An Orleans Parish judge on Tuesday tossed out the conviction of a Kenner man just days before he was slated to be deported back to his native Guatemala after serving a seven-year sentence on battery and burglary charges.
Criminal District Court Judge Karen Herman ordered a new trial for Julio Ruano, 49, based on evidence suggesting he was misidentified as the man who stole tools from a car that was left with a flat tire on Interstate 610 in New Orleans, then bit off part of the victim's ear during a freeway fracas after the driver had returned from a tire repair shop.
Among the new evidence was an opinion from an odontologist, or forensic dentist, that Ruano's teeth didn't match numerous bite marks on the victim.
The victim and two other witnesses identified Ruano as the man they found taking tools from the disabled car on April 8, 2010. The victim threw himself on top of the burglar's car and they fought for several minutes.
The victim was hospitalized for three days before setting off to track down his assailant, finding Ruano at a grocery store frequented by Hispanic people.
He was among three witnesses who ultimately identified Ruano at a trial as the man who had bit him, threatened to shoot him and struck him with a pry bar. But according to Ruano's attorneys, Martin Regan and Paul Barker, the witnesses had the wrong man.
An LSU dental school professor, Robert Barsley, cast the identification in doubt after Ruano's attorneys got an impression made of his teeth.
The attorneys also produced a photo of another man who looked eerily similar to Ruano and, according to Barker, drove a green Jeep Cherokee like the one identified by witnesses to the roadside fight.
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Herman ruled that the new evidence "rises to the level of granting a new trial in this case."
A deportation hearing had been scheduled for next week until Herman, who convicted Ruano at a bench trial in October 2011, reversed herself.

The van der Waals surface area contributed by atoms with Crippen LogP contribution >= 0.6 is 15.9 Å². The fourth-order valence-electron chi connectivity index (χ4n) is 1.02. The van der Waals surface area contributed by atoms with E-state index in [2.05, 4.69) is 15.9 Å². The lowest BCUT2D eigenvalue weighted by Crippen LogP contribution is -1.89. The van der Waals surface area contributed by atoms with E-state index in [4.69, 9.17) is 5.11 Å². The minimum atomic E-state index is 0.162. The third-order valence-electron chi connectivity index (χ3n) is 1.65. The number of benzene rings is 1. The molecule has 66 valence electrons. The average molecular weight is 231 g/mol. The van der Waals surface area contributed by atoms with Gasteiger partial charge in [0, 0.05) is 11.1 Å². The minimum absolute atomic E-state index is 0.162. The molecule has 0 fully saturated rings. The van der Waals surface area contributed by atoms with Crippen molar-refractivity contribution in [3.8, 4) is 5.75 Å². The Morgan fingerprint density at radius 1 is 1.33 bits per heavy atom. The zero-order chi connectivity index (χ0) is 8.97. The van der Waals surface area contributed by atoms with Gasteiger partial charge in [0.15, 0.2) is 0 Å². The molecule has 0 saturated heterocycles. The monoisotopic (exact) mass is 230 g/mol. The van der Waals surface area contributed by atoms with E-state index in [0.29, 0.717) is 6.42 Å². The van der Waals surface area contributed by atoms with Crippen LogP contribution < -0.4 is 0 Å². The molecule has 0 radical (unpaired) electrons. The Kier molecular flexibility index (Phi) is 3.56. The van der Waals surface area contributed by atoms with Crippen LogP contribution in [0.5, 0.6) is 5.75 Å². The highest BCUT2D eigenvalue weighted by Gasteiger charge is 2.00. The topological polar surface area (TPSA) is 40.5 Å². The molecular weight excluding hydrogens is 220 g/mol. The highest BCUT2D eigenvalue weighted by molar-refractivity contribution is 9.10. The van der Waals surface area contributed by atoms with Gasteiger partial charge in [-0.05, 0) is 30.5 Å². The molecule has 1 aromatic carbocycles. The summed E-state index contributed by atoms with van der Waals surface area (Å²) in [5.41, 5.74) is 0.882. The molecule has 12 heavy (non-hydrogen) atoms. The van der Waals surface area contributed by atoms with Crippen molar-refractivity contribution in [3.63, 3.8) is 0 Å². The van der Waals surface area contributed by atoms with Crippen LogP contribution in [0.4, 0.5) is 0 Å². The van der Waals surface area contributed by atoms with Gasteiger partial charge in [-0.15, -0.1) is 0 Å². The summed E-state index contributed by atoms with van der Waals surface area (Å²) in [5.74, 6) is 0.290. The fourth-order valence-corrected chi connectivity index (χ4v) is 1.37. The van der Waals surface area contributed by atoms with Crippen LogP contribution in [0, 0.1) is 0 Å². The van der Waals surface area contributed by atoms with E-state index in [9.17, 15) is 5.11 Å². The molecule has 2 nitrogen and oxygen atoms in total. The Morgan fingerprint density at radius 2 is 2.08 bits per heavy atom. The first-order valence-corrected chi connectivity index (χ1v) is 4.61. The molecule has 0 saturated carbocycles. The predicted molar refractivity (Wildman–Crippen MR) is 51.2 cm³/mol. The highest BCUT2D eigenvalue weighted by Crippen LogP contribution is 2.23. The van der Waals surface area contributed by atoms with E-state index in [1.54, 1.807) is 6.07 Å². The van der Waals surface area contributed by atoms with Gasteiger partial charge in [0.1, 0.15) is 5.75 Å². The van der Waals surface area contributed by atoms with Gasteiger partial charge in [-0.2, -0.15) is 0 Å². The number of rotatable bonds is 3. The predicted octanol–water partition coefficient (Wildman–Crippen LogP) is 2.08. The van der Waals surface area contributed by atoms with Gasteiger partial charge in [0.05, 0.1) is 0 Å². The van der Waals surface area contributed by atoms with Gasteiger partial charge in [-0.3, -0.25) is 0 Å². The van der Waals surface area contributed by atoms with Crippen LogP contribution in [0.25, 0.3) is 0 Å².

Federal authorities grabbed Ruano in October as he left a state prison after serving his sentence on aggravated battery, second-degree battery and burglary counts. He has been held since then at a federal detention center in Oakdale.
Based on his conviction and sentence, "deportation from the United States would have been inevitable" for Ruano under federal law, said his immigration attorney, Luke Abrusley. "He basically had little to no relief."
Ruano, a contractor, first secured a work visa in 1988, married a U.S. citizen with two children and became a permanent resident in 2008, Abrusley said.
Abrusley said he expected Ruano to be released as soon as Wednesday.
"It's good to see the system work for someone who needed it," Barker said. "It's kind of a unique thing that happened."
Christopher Bowman, the spokesman for District Attorney Leon Cannizzaro's office, said there is a "strong likelihood" the office will not retrymartin regan Ruano. Bowman cited the years that Ruano already has served, along with a likelihood that Herman, given her ruling Tuesday, would acquit Ruano in a new trial.